4-101 Memorandum for the Director of Special Planning Division, September 3, 1943

Publisher: The Johns Hopkins University Press
Date: September 3, 1943

Subject: World War II

Memorandum for the Director of Special Planning Division1


September 3, 1943 [Washington, D.C.]


Subject: Outline of Post-war Permanent Military Establishment.

The outline submitted under date of August 18, in general appears a sound basis for planning purposes.2 Before final decision is made on this matter I would like to have your comments with regard to the following:

Paragraph 2b, Method of Training: The statement is made that this will be accomplished by a “special training organization incorporating a comparatively small administrative and instructional overhead from the Regular Army reinforced by selected citizen officers, etc.”3 We are here involved, I think, with one of the crucial factors in connection with the post-war establishment; that is, how to train and maintain large numbers without a prohibitive financial burden.4 Your statement is rather after the manner of our pre-war citizens military training camps where for a long time a few selected reserve officers were grudgingly used and Regular personnel was insisted upon. All of which, in my opinion, was entirely wrong.

As I view the matter, our only hope is to utilize a tremendous number of new lieutenants for the detailed training of the Selective Service men, this active duty of the young officers to be established practically as a routine part of the ROTC, or whatever other training basis is maintained. By such means the officer would be given a thorough practical indoctrination in handling citizen soldiers and in the maintenance of the proper standards of army discipline and control, and at the same time would provide us with the training personnel which could be maintained at a minimum cost, the pay of a Second Lieutenant. Any other scheme which presupposes a large Regular Army personnel will be wholly impracticable of maintenance.

Incidentally, this same consideration applies very markedly to the Air Corps, they have far too many commissioned pilots today and after the war it would be a tragic mistake to commission all pilots.5 They should be non-commissioned officers, young and vigorous, who will return to civil life after a three or four year period of flying, except the selected few who are needed to form the permanent nucleus of the Air Forces, in various grades. Otherwise the Air Corps will be overwhelmed by older officers for whom there is no appropriate use.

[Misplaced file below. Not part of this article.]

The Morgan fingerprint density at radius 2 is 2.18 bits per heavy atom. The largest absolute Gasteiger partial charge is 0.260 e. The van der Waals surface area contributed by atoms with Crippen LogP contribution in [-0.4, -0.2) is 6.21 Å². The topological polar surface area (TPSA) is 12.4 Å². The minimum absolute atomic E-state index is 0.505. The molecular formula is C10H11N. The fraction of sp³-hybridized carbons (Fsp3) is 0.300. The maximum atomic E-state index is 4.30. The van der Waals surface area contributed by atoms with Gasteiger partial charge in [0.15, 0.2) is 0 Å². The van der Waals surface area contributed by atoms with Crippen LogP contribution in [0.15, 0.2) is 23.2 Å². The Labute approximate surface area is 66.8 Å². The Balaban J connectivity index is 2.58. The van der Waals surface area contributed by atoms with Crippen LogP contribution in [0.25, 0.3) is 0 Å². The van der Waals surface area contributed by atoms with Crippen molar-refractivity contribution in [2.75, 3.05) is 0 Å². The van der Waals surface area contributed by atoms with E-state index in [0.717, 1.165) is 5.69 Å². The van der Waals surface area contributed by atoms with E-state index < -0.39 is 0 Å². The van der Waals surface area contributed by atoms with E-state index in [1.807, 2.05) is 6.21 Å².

Paragraph 3a, Organization of the Regular Army: The problem of the maintenance of war strength units, both for overseas garrisons and for whatever strategic reserve we may have, is one that I think should have clear definition.6 Again the difficulty will be the cost of maintenance and I think our outlined plan should specifically take this under consideration. We started out after the passage of the 1920 Defense Act with plans for a war strength division in each Corps Area and one at Benning, and we ended up—all of this after the passage of the act—without any because lack of appropriations ruined the entire setup. We must have this clearly in mind when proposing a system. For example, a Strategic Reserve (your Home Forces), or Regular U. S. Army units, can possibly be considered on the maintenance basis of limited strength having in mind that there will be an available trained personnel to call on, as volunteers, to fill the ranks in case of emergency. However desirable it may be to maintain war strength units, my guess is that it will be impossible of accomplishment.

In all of paragraph 3 I am somewhat confused by the intention as to general organizational setup. I am assuming not only the present breakdown between the Air, Ground, and Service Forces, but the inclusion of the Navy in one military department. Just to what extent that would affect your paper for planning purposes, I do not know. If it does not vitally affect the plan it is probably better to let the sleeping dog lie.

General McNarney has talked to you regarding certain phases of the matter, however I am considering for the moment that these are more a matter of detail than of fundamental consideration. I may be wrong about this and will discuss it with you and General McNarney personally in a few days.7

Document Copy Text Source: George C. Marshall Papers, Pentagon Office Collection, Selected Materials, George C. Marshall Research Library, Lexington, Virginia.